Racism-Related Stress, PTSD, and CEED’s Pledge

by Mary L. Hill, PhD, Cynthia Bulik, PhD, and Jean Doak, PhD

In light of the recent, salient examples of systemic racism in our country, we at CEED are taking this time to reflect on our own practices as a clinic and use our platform to raise awareness and promote action. This post has two sections. First we discuss the impact of racism-related stress on PTSD and eating disorders in African Americans. Second, we outline what we as a program will do to change. We acknowledge that racism adversely affects individuals from all racial and ethnic minority groups. Given the events that have occurred in the United States over the past few weeks, today we focus on the impact of these events on our African American patients, students, colleagues, family members, and friends.

As previously outlined (see Co-occurrence of PTSD and Eating Disorders), PTSD and eating disorders commonly co-occur. And we know that interpersonal traumas are particularly distressing and more likely to lead to the development of PTSD than other types of trauma, like exposure to a natural disaster or being in a car accident. Experiences of racism are a unique type of interpersonal trauma. Pervasive racism and prejudice, both historically and currently, may explain why African Americans are more likely to meet diagnostic criteria for PTSD than the general population.1

African American ManWilliams and colleagues reported, “Racism-related traumatic experiences can range from frequent ambiguous microaggressions to blatant hate crimes and physical assault. Racial microaggressions are subtle, yet pervasive acts of racial discrimination perpetuated against African Americans and other groups.”2 Chronic racism-related stressors can lead to increased anxiety and hypervigilance, impact one’s sense of safety, power, and control, and make it more difficult for individuals to heal after experiencing more severe racism-related stressors and traumas. So, not only are certain acts of racism clear traumatic events, more subtle, frequent forms of racism and discrimination can exacerbate PTSD symptoms after exposure to a traumatic event.1,2  

It is also important to consider how racism-related stressors and trauma impact eating disorders among Black people. Like PTSD-related avoidance, eating disorder behaviors such as binge eating, purging, and dietary restriction can function as means of coping with distress; however, this manner of coping maintains both the distress and the eating disorder.3,4 Although very little research exists on the topic, it is reasonable to assume that eating disorder behaviors may emerge to manage racism-related stressors in African American individuals. Unfortunately, persistent misconceptions in providers about who is at risk for eating disorders (e.g., young white females) means that African Americans and males often go undetected. Moreover, stereotypes about who develops the illness can also keep people who don’t fit the stereotype from seeking care in the first place.5 However, we know that eating disorders afflict individuals regardless of size and shape, race and ethnicity, socioeconomic status, biological sex, and gender identify.6,7,8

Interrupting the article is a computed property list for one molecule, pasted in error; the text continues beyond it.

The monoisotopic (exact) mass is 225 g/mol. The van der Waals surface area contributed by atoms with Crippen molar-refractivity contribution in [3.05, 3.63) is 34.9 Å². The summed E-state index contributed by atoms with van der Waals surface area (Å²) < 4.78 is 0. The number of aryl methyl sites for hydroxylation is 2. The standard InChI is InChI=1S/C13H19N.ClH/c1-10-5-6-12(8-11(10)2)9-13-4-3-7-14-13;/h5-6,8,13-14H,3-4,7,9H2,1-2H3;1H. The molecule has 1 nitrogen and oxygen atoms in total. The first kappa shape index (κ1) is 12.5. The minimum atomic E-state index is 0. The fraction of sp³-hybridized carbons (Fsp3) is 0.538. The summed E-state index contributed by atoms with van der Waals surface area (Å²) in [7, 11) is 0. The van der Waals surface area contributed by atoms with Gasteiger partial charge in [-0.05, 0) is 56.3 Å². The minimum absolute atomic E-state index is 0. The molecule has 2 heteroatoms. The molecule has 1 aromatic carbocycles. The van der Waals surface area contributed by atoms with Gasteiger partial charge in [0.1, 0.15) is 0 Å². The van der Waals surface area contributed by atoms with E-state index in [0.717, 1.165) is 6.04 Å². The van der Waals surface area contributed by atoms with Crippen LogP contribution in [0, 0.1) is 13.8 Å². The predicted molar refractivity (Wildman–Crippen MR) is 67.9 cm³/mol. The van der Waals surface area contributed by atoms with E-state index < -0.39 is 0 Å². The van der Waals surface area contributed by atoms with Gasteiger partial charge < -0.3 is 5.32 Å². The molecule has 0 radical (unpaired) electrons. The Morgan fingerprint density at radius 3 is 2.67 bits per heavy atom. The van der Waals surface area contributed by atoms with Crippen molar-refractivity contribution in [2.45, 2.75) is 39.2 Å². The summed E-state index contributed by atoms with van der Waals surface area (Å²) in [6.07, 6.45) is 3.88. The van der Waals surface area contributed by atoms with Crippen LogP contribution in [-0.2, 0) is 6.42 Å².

To combat the consequences of these erroneous stereotypes, providers across the health care system should keep eating disorders on their radar screen regardless of gender, race and ethnicity, and body shape and size of the patients who walk through their doors. In working with patients of color, we should ask about the impact of racism and discrimination on mental health and continue to practice and improve cultural adaptations of evidence-based treatments.2,9,10 Regardless of our race and background, we need to be willing to initiate discussions about racism-related trauma and stress, demonstrate understanding about the consequences of racism and discrimination on mental health and validate Black people’s experience. We all need to listen and support. Our work doesn’t stop with increasing awareness. We need to actively work toward improving access to culturally competent care and collaborate with patients and families to ensure that the services delivered are appropriate and effective in order to retain individuals in care. These changes can’t just be temporary in response to a national crisis. They need to be permanent, front of mind priorities for all health care workers. The convergent crises of COVID-19 and George Floyd’s death have ripped the band-aid off of a country that had grown complacent in the face of pervasive inequalities and injustices.